Website security audit shows banks and government drop the ball
Banks and government agencies always push us to do business online, but many of them get a failing grade when it comes to website security.
The latest online security audit by the Online Trust Alliance shows mixed reviews for websites that collect your your private information.
Healthcare.gov scored high for both tight security and strong privacy. The U.S. Census Bureau website made the security and privacy honor roll for the third straight year. Ditto for the U.S. Postal Service, which increasingly offers postal services online.
But OTA analyst Craig Spiezel says 6 in 10 government websites failed the audit, scoring even lower than last year.
"A failure can mean many things," said Spiezle. "One is the data is not being kept secure, the sites are not being maintained, that's one big bucket."
Spiezle said the audit also looks at the history of major data breaches, federal fines for deceptive practices and the true transparency of website privacy policies. A website may say you're not being tracked, but is that really true?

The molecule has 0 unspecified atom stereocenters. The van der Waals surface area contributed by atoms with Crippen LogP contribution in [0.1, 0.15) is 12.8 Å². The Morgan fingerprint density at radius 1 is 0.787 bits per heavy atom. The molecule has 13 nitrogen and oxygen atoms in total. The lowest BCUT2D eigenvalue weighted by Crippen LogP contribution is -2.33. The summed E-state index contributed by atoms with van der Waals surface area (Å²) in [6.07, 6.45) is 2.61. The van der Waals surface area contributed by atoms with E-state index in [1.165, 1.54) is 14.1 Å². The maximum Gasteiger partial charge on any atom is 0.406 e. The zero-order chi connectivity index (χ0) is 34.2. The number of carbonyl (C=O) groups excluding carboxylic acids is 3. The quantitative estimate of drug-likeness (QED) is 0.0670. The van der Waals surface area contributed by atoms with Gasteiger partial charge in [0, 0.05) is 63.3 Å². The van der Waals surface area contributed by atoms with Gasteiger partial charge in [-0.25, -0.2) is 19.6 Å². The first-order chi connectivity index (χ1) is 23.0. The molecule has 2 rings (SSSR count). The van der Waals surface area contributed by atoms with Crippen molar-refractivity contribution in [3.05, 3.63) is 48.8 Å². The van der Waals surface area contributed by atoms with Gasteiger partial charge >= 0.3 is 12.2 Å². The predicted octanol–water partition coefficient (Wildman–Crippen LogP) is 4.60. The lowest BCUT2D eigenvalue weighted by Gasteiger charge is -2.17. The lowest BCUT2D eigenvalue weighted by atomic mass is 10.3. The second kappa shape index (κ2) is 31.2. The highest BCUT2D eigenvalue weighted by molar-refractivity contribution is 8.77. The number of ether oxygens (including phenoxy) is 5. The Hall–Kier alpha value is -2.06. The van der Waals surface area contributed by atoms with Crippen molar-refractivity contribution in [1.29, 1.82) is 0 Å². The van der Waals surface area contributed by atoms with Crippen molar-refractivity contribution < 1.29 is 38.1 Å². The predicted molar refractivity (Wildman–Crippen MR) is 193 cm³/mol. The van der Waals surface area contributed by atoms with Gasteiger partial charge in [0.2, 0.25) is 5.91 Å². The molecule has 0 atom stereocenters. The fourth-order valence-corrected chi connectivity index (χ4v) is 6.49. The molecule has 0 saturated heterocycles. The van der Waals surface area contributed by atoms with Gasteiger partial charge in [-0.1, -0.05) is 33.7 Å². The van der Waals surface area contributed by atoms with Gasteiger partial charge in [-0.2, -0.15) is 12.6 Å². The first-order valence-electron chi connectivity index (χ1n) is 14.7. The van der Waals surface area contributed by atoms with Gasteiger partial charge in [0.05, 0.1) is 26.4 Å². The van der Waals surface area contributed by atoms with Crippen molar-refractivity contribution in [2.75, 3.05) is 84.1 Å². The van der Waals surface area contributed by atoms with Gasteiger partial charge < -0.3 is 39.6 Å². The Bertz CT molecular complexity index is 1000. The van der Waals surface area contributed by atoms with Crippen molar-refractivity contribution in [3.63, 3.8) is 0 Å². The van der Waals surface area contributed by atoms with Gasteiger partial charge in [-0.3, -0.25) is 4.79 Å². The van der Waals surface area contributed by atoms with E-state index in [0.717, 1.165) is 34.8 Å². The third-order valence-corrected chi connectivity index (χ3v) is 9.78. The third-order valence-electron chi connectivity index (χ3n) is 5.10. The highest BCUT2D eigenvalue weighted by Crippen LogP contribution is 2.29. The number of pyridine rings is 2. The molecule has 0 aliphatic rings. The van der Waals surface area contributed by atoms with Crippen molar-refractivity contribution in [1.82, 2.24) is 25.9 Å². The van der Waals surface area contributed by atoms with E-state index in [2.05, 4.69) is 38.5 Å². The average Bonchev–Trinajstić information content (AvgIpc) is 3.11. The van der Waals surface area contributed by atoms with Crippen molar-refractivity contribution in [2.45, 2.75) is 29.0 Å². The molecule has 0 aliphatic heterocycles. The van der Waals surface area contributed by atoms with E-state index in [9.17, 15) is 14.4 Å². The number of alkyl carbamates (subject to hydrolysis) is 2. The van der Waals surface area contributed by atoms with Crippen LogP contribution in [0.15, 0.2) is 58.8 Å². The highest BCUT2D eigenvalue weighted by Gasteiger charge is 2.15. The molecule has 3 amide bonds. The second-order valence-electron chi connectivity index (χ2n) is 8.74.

"We're using the same exact tools that are available to anyone, including cyber criminals," Spiezle said.
This year, the OTA audit shows the top 100 banks in the country also had more failures this year.
The OTA security audit shows 65 percent of the banks failed to make the grade. 24 percent had large data breaches and 8 percent were fined for consumer protection violations by the Consumer Financial Protection Bureau, one of the regulatory agencies the Trump Administration wants to eliminate.
Rather than list companies and agencies that failed its security audit, the Online Trust Alliance said focusing on those that made the honor roll lets you know who's doing a good job and encourages other to improve.
If a major company or agency you deal with online is not on the honor roll, you can use the information to call them out, put on the pressure, and hold them accountable, which in some cases may mean taking your business somewhere else.